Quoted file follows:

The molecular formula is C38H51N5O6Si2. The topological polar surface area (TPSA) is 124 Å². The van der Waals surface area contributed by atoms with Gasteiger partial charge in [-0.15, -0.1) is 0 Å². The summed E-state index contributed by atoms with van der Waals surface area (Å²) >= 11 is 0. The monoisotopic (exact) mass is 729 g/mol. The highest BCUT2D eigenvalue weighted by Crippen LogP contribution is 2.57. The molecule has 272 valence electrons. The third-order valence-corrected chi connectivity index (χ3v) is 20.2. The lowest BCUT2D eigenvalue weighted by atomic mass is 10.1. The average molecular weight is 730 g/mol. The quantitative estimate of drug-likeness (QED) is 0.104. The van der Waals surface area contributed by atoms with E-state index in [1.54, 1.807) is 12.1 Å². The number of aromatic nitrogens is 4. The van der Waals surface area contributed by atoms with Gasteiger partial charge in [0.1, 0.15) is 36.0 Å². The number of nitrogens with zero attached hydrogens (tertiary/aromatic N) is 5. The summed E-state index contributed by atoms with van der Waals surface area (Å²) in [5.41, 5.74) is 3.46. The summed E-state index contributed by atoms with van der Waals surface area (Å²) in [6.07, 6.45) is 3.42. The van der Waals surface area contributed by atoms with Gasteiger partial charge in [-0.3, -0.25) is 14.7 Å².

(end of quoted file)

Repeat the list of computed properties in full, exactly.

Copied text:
The molecular formula is C38H51N5O6Si2. The topological polar surface area (TPSA) is 124 Å². The van der Waals surface area contributed by atoms with Gasteiger partial charge in [-0.15, -0.1) is 0 Å². The summed E-state index contributed by atoms with van der Waals surface area (Å²) >= 11 is 0. The monoisotopic (exact) mass is 729 g/mol. The highest BCUT2D eigenvalue weighted by Crippen LogP contribution is 2.57. The molecule has 272 valence electrons. The third-order valence-corrected chi connectivity index (χ3v) is 20.2. The lowest BCUT2D eigenvalue weighted by atomic mass is 10.1. The average molecular weight is 730 g/mol. The quantitative estimate of drug-likeness (QED) is 0.104. The van der Waals surface area contributed by atoms with E-state index in [1.54, 1.807) is 12.1 Å². The number of aromatic nitrogens is 4. The van der Waals surface area contributed by atoms with Gasteiger partial charge in [0.1, 0.15) is 36.0 Å². The number of nitrogens with zero attached hydrogens (tertiary/aromatic N) is 5. The summed E-state index contributed by atoms with van der Waals surface area (Å²) in [5.41, 5.74) is 3.46. The summed E-state index contributed by atoms with van der Waals surface area (Å²) in [6.07, 6.45) is 3.42. The van der Waals surface area contributed by atoms with Gasteiger partial charge in [-0.3, -0.25) is 14.7 Å².